Tara Bernerd fills Maroma hotel in Mexico with artisanal elements

Interior designer Tara Bernerd worked with local artisans when dressing the cavernous rooms at the Maroma hotel in Riviera Maya, Mexico, which were renovated to reflect hacienda-style living.

Housed within white stucco volumes arranged on a coastal plot between lush jungle and the Caribbean sea, the longstanding Belmond hotel was renovated earlier this year but retained much of its traditional-style architecture.

Maroma hotel in Riviera Maya, Mexico
The Maroma hotel is housed within rounded stucco, palapa-topped volumes

Bernerd and a team of local artisans conceived the eclectic interiors to reflect the palapa-topped structures, creating a range of bespoke curved furniture and ornaments.

“The buildings themselves are organic in shape and form and were originally positioned in response to the sacred Mayan geometry,” she told Dezeen.

“We sought to retain and enhance the beauty of the hotel’s original character.”

Guest room with a rounded alcove
Tara Bernerd sought to reflect this “Mayan geometry” in the interior design

Among the custom pieces are over 700,000 tiles hand-painted and crafted by ceramicist José Noé Suro using clay from Mexico’s Jalisco region.

The tiles cover the floors in all of the 72 guest rooms, which are characterised by rattan wardrobes and amorphous timber furniture pieces – 80 per cent of which were hand-carved.

Rattan wardrobes at Maroma
The guest rooms are characterised by rattan accents and blown glass

Artisan Max Kublailan blew bulbous glass sconce lights, which feature throughout the rooms and are reminiscent of glowing gemstones.

“We built up the layers of design within the spaces, with rich pops of colour being brought in through the tiled or mosaic floors, the use of decorative tiles in the walls and dado rail as well as cushions and fabrics,” explained Bernerd.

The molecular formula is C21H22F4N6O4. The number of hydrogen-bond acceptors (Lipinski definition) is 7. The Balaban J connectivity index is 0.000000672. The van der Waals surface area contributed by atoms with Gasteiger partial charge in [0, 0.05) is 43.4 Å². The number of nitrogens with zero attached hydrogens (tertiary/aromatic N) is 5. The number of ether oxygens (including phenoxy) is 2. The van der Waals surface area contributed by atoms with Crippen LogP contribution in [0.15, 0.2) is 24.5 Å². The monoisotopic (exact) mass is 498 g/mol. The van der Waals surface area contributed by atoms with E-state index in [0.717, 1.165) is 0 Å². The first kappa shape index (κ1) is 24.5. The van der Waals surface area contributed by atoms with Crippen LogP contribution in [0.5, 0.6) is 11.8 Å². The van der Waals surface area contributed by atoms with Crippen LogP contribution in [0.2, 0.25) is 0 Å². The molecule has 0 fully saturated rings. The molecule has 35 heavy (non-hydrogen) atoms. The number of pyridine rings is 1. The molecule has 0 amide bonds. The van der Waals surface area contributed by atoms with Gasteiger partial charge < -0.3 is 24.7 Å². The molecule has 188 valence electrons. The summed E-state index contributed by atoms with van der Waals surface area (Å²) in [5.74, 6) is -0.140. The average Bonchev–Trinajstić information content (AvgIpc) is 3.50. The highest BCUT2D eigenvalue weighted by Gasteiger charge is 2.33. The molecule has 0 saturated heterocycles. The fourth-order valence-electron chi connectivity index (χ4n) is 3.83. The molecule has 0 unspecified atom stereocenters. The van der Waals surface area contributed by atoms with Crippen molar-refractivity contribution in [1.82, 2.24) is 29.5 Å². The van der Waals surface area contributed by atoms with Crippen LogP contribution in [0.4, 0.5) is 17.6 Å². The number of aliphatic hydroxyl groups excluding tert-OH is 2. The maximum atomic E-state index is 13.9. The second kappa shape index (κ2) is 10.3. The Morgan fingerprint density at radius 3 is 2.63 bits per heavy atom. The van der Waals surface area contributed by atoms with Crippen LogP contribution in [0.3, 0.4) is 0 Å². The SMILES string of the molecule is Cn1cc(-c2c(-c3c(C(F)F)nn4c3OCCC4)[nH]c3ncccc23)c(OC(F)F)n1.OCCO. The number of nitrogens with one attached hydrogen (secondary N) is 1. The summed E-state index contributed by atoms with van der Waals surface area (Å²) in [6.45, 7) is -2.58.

Open kitchen clad in ceramic tiles
An open kitchen clad in glazed ceramic tiles features in one restaurant

Maroma’s two restaurants follow a similar design, with accents such as rattan pendant lights and tables featuring textured legs that give the appearance of tree trunks.

An open kitchen clad entirely in caramel-hued glazed ceramic tiles was tucked into a corner of the Woodend eatery while Casa Mayor includes clusters of hand-painted plant pots.

Painted pots and rattan lampshades in Casa Mayor
The other restaurant includes painted potted plants and oversized rattan lampshades

Throughout the hotel, cavernous alcoves were also dressed with custom interiors made up of stone, clay, wood and natural fibres.

“Location and layout were key and I am especially proud of how we have managed to reimagine previously under-utilised areas and have created a balance between unique, dramatic spaces and cosier, slightly hidden areas,” said Bernerd.

Traditional Yucatán doors with dense timber frames and chandeliers made from clusters of seashells were chosen to respond to Maroma’s setting.

The hotel’s central swimming pool was renovated with Sukabumi turquoise tiles handmade from volcanic stone to emulate the cenotes – water-filled sinkholes formed by the collapse of limestone – found in the Yucatán Peninsula.

Cavernous corridor with a curved staircase
Cavernous corridors reflect the hotel’s architecture

“In essence, we wanted to create something that was effortlessly serene and had the feeling of a chic home,” said the designer.

“So we also drew inspiration from traditional hacienda-style living to create a relaxed, almost residential vibe throughout the resort and evoke a sense of connection, unity and flow between all of the public area buildings,” she concluded.

Cenote-style swimming pool
The central swimming pool was informed by cenotes

The British designer is the founder of the London-based architecture and interiors office Tara Bernerd & Partners.

Elsewhere in Mexico, local firms Productora and Esrawe Studio designed a San Miguel de Allende hotel with planes of green tile. Architect Alberto Kalach added a series of vaulted, brick arches to a resort in Oaxaca.

The photography is courtesy of Belmond. 

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